We at the magazine yak on excessively about the fragmented segments of motorcycling: sport tourers and adventure tourers and nakeds and power cruisers. It’s enough to make you think that every machine has a category of its own.
But rather than rectify the silliness I’ll do the opposite and add anther category that fits the Sportster better than any other machine: it’s the best machine to ride with an open face helmet and running shoes on a Saturday night. I’m not sure exactly why it’s necessary to wear inappropriate footgear, but it’s a claim I’ll stick by. It is not a machine that you should have to dress up to ride, in the same way that taking a load to the dump in an old pickup shouldn’t require a dedicated outfit. If I lived in a small town and pottered back and forth between my workshop and my house for a total of 80 kilometres a week then I, too, could own this bike.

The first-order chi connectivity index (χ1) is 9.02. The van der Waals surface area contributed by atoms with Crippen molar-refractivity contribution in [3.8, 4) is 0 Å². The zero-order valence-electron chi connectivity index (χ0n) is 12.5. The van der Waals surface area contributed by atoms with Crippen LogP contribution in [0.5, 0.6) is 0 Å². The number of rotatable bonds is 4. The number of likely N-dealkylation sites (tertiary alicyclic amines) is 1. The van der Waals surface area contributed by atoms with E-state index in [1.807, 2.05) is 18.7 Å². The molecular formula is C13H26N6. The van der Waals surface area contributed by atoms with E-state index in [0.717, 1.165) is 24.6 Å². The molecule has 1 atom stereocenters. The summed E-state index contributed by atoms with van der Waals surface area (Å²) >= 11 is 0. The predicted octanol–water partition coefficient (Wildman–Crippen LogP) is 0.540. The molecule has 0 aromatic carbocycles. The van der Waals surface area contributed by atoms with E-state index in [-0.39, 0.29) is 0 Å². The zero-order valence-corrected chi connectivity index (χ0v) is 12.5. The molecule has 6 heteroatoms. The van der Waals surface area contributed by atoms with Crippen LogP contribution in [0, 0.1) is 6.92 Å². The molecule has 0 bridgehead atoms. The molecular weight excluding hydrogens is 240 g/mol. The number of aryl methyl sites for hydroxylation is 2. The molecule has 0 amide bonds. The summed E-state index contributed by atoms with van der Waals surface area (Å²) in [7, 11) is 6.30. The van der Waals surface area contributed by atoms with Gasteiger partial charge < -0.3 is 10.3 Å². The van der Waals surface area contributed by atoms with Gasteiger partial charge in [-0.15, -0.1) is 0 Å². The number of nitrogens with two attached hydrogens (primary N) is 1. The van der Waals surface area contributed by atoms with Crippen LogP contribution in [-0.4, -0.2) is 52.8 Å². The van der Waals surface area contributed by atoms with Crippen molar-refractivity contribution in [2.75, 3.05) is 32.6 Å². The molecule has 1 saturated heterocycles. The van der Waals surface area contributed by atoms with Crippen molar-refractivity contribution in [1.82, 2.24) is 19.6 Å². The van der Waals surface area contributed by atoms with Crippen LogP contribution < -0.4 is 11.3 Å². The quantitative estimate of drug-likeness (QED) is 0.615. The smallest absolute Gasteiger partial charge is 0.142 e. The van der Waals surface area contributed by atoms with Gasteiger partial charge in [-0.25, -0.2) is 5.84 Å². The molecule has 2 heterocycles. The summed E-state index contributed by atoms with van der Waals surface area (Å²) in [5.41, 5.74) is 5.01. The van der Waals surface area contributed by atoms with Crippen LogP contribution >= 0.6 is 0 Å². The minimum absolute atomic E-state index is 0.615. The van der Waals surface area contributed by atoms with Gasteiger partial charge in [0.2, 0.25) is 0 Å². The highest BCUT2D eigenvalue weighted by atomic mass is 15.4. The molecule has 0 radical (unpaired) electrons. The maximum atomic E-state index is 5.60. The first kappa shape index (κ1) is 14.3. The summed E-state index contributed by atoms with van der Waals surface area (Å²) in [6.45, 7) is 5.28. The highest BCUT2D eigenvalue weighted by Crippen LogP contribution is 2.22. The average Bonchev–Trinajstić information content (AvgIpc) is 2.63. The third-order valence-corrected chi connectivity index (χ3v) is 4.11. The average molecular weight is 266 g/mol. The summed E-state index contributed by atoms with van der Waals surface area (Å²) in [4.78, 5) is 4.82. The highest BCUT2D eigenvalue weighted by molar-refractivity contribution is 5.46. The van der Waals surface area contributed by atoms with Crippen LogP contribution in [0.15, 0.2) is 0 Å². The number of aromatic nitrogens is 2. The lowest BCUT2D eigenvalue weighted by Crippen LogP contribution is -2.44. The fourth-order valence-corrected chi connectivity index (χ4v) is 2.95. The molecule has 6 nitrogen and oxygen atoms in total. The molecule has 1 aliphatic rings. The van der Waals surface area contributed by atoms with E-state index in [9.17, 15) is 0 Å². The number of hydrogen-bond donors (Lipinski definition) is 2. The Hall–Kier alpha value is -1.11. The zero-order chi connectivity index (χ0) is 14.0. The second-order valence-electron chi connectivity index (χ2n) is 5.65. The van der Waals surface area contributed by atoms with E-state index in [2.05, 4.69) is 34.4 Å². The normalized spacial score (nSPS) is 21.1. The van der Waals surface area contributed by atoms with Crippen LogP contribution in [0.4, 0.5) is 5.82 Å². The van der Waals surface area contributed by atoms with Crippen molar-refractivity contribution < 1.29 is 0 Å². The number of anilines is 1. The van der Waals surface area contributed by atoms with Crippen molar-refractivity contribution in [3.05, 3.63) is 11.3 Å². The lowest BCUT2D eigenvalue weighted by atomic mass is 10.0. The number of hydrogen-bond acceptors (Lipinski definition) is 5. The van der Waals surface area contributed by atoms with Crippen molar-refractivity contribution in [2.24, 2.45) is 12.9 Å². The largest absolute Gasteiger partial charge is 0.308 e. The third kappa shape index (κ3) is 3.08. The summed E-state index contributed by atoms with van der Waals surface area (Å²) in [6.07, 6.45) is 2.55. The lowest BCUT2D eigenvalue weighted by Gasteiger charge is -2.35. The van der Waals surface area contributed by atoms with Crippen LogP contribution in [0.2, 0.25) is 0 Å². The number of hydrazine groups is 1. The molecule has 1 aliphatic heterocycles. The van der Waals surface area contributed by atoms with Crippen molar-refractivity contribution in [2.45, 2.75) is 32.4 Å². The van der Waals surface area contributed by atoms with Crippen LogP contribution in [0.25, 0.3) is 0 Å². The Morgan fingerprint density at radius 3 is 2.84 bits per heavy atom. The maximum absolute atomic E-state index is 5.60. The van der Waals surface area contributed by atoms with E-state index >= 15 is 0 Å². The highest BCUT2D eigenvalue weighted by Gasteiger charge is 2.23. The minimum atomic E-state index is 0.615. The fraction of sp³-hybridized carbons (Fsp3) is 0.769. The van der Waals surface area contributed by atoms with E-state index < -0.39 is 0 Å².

Problems arise, however, when you have to travel farther. The riding position quickly becomes cramped and the engine is stretched beyond its comfortable operating range when the speed passes 100 km/h. The rest of the bike is only adequate, too. The front brake will stop you from riding through the back of the garage but is very Harley-like in its mediocrity (I mean braking mediocrity—hold those letters). The forks bob up and down alright but the rear suspension travel—and I don’t care what the official quote is—feels like 5 mm from the seat of the pants.
But, and there is always a but, the fuel-injection is flawless and the vibration so calmed my jittery nerves at low revs that I nearly fell asleep at the tiller. And then there is the finish. Black on black on black with shiny nuts and bolts works for me, and the finish (called black denim—it also comes in silver denim) should wear better than the dark finish that Ducati sprayed on so many Monsters. Somehow bruises and scratches and dents work better on a Harley than on a Ducati. Perhaps it has something to do with pushrods.